‘We Need Minister For Police Affairs’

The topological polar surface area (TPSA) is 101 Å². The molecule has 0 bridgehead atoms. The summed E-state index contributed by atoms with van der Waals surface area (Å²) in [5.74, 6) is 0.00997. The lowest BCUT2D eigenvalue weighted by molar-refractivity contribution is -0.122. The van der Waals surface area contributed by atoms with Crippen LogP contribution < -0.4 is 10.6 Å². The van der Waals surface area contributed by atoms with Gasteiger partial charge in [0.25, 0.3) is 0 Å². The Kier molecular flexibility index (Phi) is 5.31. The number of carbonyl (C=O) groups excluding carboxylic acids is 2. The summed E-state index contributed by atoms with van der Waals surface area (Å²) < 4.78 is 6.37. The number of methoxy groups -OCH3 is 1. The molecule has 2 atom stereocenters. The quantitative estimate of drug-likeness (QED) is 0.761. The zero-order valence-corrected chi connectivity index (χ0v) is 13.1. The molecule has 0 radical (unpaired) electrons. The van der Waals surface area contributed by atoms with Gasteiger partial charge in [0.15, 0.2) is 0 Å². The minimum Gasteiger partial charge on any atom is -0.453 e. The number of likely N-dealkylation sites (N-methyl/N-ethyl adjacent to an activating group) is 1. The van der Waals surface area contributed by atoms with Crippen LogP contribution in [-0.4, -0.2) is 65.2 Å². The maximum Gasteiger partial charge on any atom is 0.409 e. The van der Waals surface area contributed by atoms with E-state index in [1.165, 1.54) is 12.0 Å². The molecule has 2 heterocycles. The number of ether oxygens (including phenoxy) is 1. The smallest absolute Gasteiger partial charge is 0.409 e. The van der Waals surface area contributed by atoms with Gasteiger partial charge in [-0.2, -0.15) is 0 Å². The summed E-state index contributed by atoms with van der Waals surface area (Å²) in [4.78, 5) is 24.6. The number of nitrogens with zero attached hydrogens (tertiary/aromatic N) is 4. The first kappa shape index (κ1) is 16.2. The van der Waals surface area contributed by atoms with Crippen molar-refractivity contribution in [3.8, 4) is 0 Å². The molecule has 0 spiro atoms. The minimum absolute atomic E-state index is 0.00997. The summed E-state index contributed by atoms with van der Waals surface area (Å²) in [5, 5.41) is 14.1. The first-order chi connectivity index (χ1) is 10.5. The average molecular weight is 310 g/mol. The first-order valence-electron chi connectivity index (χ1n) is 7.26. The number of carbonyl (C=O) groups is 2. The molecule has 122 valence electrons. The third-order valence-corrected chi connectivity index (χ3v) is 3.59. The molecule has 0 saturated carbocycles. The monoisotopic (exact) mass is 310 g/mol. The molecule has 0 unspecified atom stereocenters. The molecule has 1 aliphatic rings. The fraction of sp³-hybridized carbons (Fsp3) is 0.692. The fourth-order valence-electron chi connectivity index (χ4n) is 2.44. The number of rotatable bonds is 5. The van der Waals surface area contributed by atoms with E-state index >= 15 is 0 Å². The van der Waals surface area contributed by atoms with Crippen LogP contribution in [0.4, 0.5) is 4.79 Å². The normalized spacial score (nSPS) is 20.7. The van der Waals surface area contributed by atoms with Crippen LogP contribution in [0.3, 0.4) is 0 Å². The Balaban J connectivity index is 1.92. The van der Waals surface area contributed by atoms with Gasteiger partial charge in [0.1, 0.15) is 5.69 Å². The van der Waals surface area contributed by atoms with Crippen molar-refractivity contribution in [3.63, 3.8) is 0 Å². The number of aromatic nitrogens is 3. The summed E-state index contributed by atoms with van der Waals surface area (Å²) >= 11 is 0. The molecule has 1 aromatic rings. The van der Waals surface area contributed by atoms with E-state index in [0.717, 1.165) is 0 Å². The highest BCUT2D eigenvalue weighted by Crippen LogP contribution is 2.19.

The Chairman of Strategic Consortium and Strategist (SCS), Kofi Lucas, has tasked government to consider the creation of a new ministry to fully take charge of police service affairs. Mr Lucas was speaking at the national launch of the Community Policing Unit (CPU) and CPU conferences at the Banquet Hall in Accra. The ministry, according to him, would be responsible for the welfare of service persons as well as coordinating its operations and activities. He said it saddened his heart to meet retired police officers in a rather devastating and deplorable state. Mr. Lucas observed that if a special ministry was assigned to the police, personnel’s retirement would be better planned to ensure they were comfortable during the period. He tasked the community to partner the police in delivering quality service adding that modern policing was a shared responsibility. The Inspector General of Police (IGP), Paul Tawiah Quaye, noted that the current practice of diverting scanty resources on a daily basis to meet emergencies like violent political demonstrations, land and chieftaincy disputes was affecting police operations. The police service, he stressed, was the most visible manifestation of government authority, performing the most obvious immediate and intrusive task to ensure the well-being of individuals as well as communities. The IGP reiterated that effective community policing had a positive impact on reducing neighbourhood crime, helping to reduce fear of crime and enhancing quality of life in communities. This, he observed, could only be achieved by the deployment of well-trained personnel to the communities and the shifting of focus and priorities from reactive to proactive policing methods. He said police-public partnership could lead to low cost of living as individuals would no longer invest in their personal safety or the security of their properties. The Director of Department for Graduate Studies and Research at the Kofi Annan International Peacekeeping Training Centre, (KAIPTC), Dr. Kwesi Aning, stated that the launch of the CPU should represent a fundamental shift in the philosophy of policing in Ghana in theory and, more importantly, in operational terms. “What this means in operational terms, practice and reality is that it will demand a shift also in organizational values,” he stated. Such organizational and structural shifts would be difficult and time consuming to implement, he said. “Basically, the introduction of the CPU will not be an overnight miracle cure for all the civil-policing difficulties in Ghana or a quick fix even if it may make dramatic and immediate improvements.” He observed that surely, there would be issues with practical implementation, ensuring public buy-in, financial implications and more importantly, developing the criteria for measuring success. “The public ought to recognize that the CPU, its establishment and introduction would not and should be seen as a substitute or replacement for other needed forms of policing. Rather, it should be seen as a complimentary strategy to other strategies. The key to the success of this novel idea is that the operations of the police service are decentralized enough for operations of the police to be taken into the community. Meaning, the police should be found in communities, substations, storefronts, marketplaces, lorry parks: basically where the community resides and goes about its daily businesses,” he stated. “Because this is new and a general understanding of the philosophical underpinnings of this new approach to policing in Ghana is not well understood, there must be the recognition that there must be a constant effort to improve it daily. It means that police officers must be willing and ready to tailor their responses to crime and their interactions with the public to become accustomed to changes in society. But this can only take place when the police-community relationship is premised on trust and a partnership based on equality; that the main end result is customer satisfaction – working in proactive partnership with citizens to identify and solve problems,” he noted. Dr. Aning was speaking on the topic ‘Negotiating the Dilemmas of Community Policing in a Transitional Democracy.’ The CPU was officially launched by the Minister for Interior, Dr. Benjamin Kumbuor, on behalf of the vice president. Dr. Kumbuor said it was an undeniable fact that there was always friction between the police and the public in the performance of the former’s duties and activities. “This often happens due to lack of public trust and confidence in the police emanating from some police officers’ unnecessary use of force in the discharge of their duties. It is against this background that the police administration is introducing Community Policing to play a complementary role in the achievement of the mission of the service,” the minister said. He emphasized that community policing was a philosophy in contemporary times that called for the police to move away from the reactive crime control model, towards a philosophy and practice that supported proactive crime prevention, problem-solving, community engagement in the form of cooperation and support or “partnership” approach to crime reduction in the community. “It is a strategy for encouraging the public in controlling and preventing crime in their communities,” he added.